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Business Organizations Keyed to Ragazzo
Robertson v. Levy
Citation:197 A.2d 443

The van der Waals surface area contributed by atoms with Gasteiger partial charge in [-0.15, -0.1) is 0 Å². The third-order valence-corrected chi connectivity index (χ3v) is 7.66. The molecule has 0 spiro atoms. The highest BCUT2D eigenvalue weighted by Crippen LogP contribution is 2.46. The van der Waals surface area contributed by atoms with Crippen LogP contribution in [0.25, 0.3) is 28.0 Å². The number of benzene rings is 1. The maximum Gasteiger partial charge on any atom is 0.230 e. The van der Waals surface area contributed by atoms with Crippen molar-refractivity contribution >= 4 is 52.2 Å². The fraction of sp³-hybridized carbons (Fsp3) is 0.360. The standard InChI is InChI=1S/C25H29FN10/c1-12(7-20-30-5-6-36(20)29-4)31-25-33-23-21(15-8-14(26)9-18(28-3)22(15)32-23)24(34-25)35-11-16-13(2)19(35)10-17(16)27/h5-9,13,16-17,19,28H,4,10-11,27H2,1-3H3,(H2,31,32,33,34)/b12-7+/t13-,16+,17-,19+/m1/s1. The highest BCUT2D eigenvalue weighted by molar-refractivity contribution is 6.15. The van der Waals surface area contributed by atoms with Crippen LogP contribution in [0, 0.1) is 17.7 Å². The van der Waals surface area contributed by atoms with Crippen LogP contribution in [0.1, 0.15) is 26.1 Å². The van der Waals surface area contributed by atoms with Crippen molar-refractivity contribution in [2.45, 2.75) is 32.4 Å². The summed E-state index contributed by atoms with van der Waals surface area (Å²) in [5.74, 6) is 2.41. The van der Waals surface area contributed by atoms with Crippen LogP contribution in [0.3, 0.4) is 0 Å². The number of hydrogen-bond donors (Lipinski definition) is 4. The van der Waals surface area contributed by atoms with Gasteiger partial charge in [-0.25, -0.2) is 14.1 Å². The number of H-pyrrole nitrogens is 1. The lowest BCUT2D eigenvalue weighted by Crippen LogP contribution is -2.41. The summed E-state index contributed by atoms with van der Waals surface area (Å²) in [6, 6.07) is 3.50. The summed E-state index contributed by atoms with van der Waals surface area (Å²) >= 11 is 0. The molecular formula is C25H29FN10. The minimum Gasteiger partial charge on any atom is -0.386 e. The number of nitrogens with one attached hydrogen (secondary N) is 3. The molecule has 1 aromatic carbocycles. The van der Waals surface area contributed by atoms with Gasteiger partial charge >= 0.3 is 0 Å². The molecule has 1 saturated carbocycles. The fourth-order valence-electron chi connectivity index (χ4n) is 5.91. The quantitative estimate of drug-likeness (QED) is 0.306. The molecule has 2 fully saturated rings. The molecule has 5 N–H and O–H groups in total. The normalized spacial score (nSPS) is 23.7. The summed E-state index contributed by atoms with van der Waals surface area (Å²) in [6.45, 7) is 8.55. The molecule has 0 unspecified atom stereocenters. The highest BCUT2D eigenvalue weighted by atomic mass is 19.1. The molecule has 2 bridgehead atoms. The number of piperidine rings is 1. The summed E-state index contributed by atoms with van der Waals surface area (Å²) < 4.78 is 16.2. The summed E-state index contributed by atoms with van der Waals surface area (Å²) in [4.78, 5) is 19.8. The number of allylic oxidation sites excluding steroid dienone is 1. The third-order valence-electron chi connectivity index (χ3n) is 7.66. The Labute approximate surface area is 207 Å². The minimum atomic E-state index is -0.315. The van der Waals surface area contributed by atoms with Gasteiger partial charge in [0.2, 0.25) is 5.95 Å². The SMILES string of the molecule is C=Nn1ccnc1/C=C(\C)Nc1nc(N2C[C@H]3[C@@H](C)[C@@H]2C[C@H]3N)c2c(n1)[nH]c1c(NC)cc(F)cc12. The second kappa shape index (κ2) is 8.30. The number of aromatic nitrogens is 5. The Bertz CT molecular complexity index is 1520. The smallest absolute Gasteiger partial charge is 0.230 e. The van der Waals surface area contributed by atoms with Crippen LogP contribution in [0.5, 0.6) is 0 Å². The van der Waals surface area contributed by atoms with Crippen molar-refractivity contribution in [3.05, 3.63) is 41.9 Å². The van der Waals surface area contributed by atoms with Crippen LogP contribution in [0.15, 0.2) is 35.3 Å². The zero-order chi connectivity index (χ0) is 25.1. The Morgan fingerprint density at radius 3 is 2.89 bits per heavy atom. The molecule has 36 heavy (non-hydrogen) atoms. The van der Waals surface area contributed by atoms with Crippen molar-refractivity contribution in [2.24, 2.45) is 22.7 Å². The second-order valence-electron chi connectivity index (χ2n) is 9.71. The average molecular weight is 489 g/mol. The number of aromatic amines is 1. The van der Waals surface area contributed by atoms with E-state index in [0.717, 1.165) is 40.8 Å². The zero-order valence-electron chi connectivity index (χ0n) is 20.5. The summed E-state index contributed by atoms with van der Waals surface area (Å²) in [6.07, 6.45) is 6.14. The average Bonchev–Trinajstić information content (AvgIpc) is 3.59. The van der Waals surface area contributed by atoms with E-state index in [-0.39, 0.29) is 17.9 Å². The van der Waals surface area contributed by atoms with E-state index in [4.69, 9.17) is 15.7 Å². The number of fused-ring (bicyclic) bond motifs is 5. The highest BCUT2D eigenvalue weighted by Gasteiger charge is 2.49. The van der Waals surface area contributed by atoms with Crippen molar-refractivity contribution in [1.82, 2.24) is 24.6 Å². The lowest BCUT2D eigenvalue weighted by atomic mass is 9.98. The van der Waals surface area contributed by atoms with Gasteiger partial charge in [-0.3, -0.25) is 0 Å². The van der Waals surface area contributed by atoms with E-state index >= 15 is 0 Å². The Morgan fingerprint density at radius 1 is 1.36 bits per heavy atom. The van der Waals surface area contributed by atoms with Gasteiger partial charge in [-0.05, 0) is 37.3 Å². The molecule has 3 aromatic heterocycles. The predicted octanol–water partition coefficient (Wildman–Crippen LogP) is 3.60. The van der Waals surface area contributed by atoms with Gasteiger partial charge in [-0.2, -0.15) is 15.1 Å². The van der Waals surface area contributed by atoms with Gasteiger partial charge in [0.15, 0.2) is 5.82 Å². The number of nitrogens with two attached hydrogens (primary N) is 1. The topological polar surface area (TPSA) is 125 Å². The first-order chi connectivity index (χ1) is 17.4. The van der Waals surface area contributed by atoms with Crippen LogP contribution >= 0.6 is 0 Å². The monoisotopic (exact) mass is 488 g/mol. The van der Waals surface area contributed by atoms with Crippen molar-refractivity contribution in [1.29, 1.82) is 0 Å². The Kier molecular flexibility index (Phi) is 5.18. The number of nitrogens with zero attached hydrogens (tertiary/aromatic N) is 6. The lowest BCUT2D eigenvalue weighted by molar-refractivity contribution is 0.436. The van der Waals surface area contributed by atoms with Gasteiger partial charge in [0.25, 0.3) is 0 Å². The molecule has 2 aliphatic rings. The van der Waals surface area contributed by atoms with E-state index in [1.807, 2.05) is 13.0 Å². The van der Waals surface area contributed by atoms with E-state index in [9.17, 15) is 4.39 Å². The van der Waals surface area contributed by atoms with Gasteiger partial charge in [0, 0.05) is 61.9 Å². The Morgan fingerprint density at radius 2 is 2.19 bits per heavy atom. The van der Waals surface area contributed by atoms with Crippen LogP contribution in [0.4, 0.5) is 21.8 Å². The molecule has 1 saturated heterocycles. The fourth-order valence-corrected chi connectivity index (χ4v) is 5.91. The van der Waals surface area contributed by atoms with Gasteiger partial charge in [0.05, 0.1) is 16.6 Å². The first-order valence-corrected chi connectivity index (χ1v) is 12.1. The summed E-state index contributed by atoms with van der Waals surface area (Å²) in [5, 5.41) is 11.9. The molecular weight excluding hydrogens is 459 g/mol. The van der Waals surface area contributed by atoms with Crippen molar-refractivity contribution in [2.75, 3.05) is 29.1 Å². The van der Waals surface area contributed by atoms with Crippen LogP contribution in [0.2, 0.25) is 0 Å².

Plaintiff and Defendant entered into an agreement where the Defendant would form a corporation which would purchase the Plaintiff’s business. Defendant submitted the documents for the articles of incorporation on December 22 but didn’t receive a certificate of incorporation then. Plaintiff then entered into an assignment of the lease naming the Plaintiff as President of the corporation. The incorporating entity, rejected the articles of incorporation on January 2 but Defendant started operating the business that same day. On January 8, Plaintiff tendered a sale of all his assets to the corporation, and Defendant promised to pay him in installments. The Certificate of Incorporation for the company was issued on January 17, and the Defendant made one payment on the note and ran out of money. Plaintiff sued Defendant for the balance due on the note. Defendant argued that he wasn’t personally liable for the corporations debts because Plaintiff knew he was dealing with a corporation in the process of incorporating. The trial court found for the Defendant. Plaintiff appealed claiming that the Defendant was personally liable because he acted as a corporation without authority.
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